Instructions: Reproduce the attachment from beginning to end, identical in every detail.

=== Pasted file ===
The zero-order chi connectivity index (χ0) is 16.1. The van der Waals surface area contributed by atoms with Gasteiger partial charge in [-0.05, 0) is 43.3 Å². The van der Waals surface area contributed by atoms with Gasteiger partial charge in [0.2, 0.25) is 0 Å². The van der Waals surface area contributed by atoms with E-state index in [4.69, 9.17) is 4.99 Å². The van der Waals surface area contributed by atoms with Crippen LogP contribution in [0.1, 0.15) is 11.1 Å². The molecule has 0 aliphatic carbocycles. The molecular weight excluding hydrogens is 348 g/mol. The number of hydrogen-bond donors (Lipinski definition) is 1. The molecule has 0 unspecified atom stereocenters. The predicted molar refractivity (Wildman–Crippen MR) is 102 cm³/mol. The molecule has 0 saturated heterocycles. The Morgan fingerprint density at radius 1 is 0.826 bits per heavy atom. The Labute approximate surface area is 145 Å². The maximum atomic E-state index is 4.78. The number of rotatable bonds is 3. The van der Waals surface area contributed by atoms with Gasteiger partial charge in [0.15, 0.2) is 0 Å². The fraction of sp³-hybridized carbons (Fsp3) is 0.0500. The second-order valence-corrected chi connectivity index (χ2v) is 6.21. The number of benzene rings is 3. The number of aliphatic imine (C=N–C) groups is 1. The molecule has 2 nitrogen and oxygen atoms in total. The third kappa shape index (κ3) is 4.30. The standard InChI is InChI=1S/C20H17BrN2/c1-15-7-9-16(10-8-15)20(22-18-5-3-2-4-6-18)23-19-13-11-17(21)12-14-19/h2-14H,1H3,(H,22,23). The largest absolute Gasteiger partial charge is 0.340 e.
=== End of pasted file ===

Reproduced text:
The zero-order chi connectivity index (χ0) is 16.1. The van der Waals surface area contributed by atoms with Gasteiger partial charge in [-0.05, 0) is 43.3 Å². The van der Waals surface area contributed by atoms with Gasteiger partial charge in [0.2, 0.25) is 0 Å². The van der Waals surface area contributed by atoms with E-state index in [4.69, 9.17) is 4.99 Å². The van der Waals surface area contributed by atoms with Crippen LogP contribution in [0.1, 0.15) is 11.1 Å². The molecule has 0 aliphatic carbocycles. The molecular weight excluding hydrogens is 348 g/mol. The number of hydrogen-bond donors (Lipinski definition) is 1. The molecule has 0 unspecified atom stereocenters. The predicted molar refractivity (Wildman–Crippen MR) is 102 cm³/mol. The molecule has 0 saturated heterocycles. The Morgan fingerprint density at radius 1 is 0.826 bits per heavy atom. The Labute approximate surface area is 145 Å². The maximum atomic E-state index is 4.78. The number of rotatable bonds is 3. The van der Waals surface area contributed by atoms with Gasteiger partial charge in [0.15, 0.2) is 0 Å². The fraction of sp³-hybridized carbons (Fsp3) is 0.0500. The second-order valence-corrected chi connectivity index (χ2v) is 6.21. The number of benzene rings is 3. The number of aliphatic imine (C=N–C) groups is 1. The molecule has 2 nitrogen and oxygen atoms in total. The third kappa shape index (κ3) is 4.30. The standard InChI is InChI=1S/C20H17BrN2/c1-15-7-9-16(10-8-15)20(22-18-5-3-2-4-6-18)23-19-13-11-17(21)12-14-19/h2-14H,1H3,(H,22,23). The largest absolute Gasteiger partial charge is 0.340 e.